Recognizing Warning Signs

Recognizing Warning Signs

Recognizing Warning Signs
Recognizing Warning Signs

Besides seeking answers to the question of how many, victimologists also wonder, “What kinds of families are wracked by these problems?” At first there were only media images and personal revela- tions (true confessions), but this kind of anecdotal evidence might be very unrepresentative and mis- leading. Atypical cases make the news, but what kinds of women are usually objects of their lovers’ wrath?

The statistical profile of a couple in which the woman is at risk for a severe beating is as follows, (the more factors that fit, the higher the risk): The family income is low and the couple is under eco- nomic stress. She is young, unemployed, poorly educated, and lives with but is not married to a man of a different religious or ethnic background. He is between the ages of 18 and 30, is unemployed or working in a blue-collar job, did not graduate from high school, beats his children, and abuses alcohol and illicit drugs. His parents were violent toward each other, and he grew up in a rough neighborhood where neighbors were unwilling to intervene in situations where they witnessed vio- lence. She suffers from anxiety and depression, low self-esteem, passivity, dependence, and an inordi- nate need for attention, affection, and approval. She lives in isolation from family and friends and also may be especially vulnerable due to physical disabilities. He is impulsive, jealous, possessive, ver- bally domineering, and a firm believer in strictly defined gender roles and male dominance in deci- sion making. He too suffers from a low sense of self-worth and dreads rejection and abandonment. Her threats to move out to escape his clutches provoke fears that he is losing control of her (Ingrassia and Beck, 1994; Healy and Smith, 1998; “Domestic Abusers,” 1999; Tjaden and Thoennes, 2000; and CDC, 2011b).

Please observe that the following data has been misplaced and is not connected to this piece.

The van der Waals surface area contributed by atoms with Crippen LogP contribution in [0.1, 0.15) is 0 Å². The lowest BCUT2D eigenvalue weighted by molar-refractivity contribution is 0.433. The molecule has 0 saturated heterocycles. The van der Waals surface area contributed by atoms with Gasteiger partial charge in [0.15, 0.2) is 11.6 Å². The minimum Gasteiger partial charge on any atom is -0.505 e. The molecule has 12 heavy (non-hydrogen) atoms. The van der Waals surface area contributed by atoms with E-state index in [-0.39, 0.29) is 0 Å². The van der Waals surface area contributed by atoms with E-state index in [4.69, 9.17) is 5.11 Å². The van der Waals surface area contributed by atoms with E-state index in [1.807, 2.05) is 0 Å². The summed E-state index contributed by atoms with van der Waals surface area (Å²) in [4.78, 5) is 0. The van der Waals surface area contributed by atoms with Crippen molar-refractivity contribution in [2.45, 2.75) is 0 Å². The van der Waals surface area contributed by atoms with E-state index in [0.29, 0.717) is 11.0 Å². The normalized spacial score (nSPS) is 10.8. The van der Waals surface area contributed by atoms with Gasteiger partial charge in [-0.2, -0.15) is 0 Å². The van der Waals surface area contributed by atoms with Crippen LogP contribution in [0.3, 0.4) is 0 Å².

In terms of demography rather than individual situations and traits, the highest risk groups for inti- mate partner violence, as identified by their disclo- sures on the NCVS, are women who are between the ages of 18 and 34. Women over 50 were assaulted far less frequently. Females heading up


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households with children were 10 times more likely to be victimized than married women with chil- dren. Women who were separated were in much more danger than married women; single women who were never married or were divorced faced moderate levels of risk. African-American women faced higher risks, and Hispanic and Asian women faced lower risks of beatings than white women in 2010 (Catalano, 2012).

Battered women may be in very grave danger of severe or even fatal injuries if a number of these “red flags” are evident: He owns a gun, threatens to kill her, chokes or strangles her during fights, is exceedingly jealous and possessive, compels her to submit to sex, controls most of her daily activities, is a substance abuser and goes on drug-taking or drinking binges, disregards restraining orders and stalks her, and acts violently toward others as well. Social service agencies working with abused women often try to estimate their clients’ level of risks by asking about warning signs (like previous episodes of choking) listed on a “lethality assess- ment tool” (Campbell et al., 2003), but skeptics question whether concerted attempts to murder a partner are really statistically predictable and there- fore preventable (see Adame, 2014).

Researchers also have discovered that a sub- stantial age discrepancy raises the risks that one spouse will kill the other. The chances of lethal violence are much higher if the man is at least 16 years older than the woman, or if the woman is at least 10 years older than the man, according to a study of intimate partner homicides that took place in Chicago from the mid-1960s to the mid- 1990s (Breitman, Shackelford, and Block, 2004).

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